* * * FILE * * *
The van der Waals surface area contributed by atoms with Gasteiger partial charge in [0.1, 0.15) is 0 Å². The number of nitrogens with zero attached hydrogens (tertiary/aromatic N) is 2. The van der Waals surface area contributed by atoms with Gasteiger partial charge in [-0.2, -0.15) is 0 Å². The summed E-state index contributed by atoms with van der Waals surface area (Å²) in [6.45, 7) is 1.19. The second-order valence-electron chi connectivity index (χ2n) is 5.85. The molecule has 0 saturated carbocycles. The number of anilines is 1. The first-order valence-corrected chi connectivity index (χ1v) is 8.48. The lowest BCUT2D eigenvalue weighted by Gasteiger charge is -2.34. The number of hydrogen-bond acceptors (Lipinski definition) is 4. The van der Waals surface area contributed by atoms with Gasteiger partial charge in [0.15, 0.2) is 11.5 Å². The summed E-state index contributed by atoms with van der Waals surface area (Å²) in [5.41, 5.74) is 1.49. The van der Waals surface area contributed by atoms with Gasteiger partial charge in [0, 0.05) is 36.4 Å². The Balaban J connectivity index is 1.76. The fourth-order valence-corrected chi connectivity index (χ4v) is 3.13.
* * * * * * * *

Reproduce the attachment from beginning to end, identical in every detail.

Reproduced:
The van der Waals surface area contributed by atoms with Gasteiger partial charge in [0.1, 0.15) is 0 Å². The number of nitrogens with zero attached hydrogens (tertiary/aromatic N) is 2. The van der Waals surface area contributed by atoms with Gasteiger partial charge in [-0.2, -0.15) is 0 Å². The summed E-state index contributed by atoms with van der Waals surface area (Å²) in [6.45, 7) is 1.19. The second-order valence-electron chi connectivity index (χ2n) is 5.85. The molecule has 0 saturated carbocycles. The number of anilines is 1. The first-order valence-corrected chi connectivity index (χ1v) is 8.48. The lowest BCUT2D eigenvalue weighted by Gasteiger charge is -2.34. The number of hydrogen-bond acceptors (Lipinski definition) is 4. The van der Waals surface area contributed by atoms with Gasteiger partial charge in [0.15, 0.2) is 11.5 Å². The summed E-state index contributed by atoms with van der Waals surface area (Å²) in [5.41, 5.74) is 1.49. The van der Waals surface area contributed by atoms with Gasteiger partial charge in [0, 0.05) is 36.4 Å². The Balaban J connectivity index is 1.76. The fourth-order valence-corrected chi connectivity index (χ4v) is 3.13.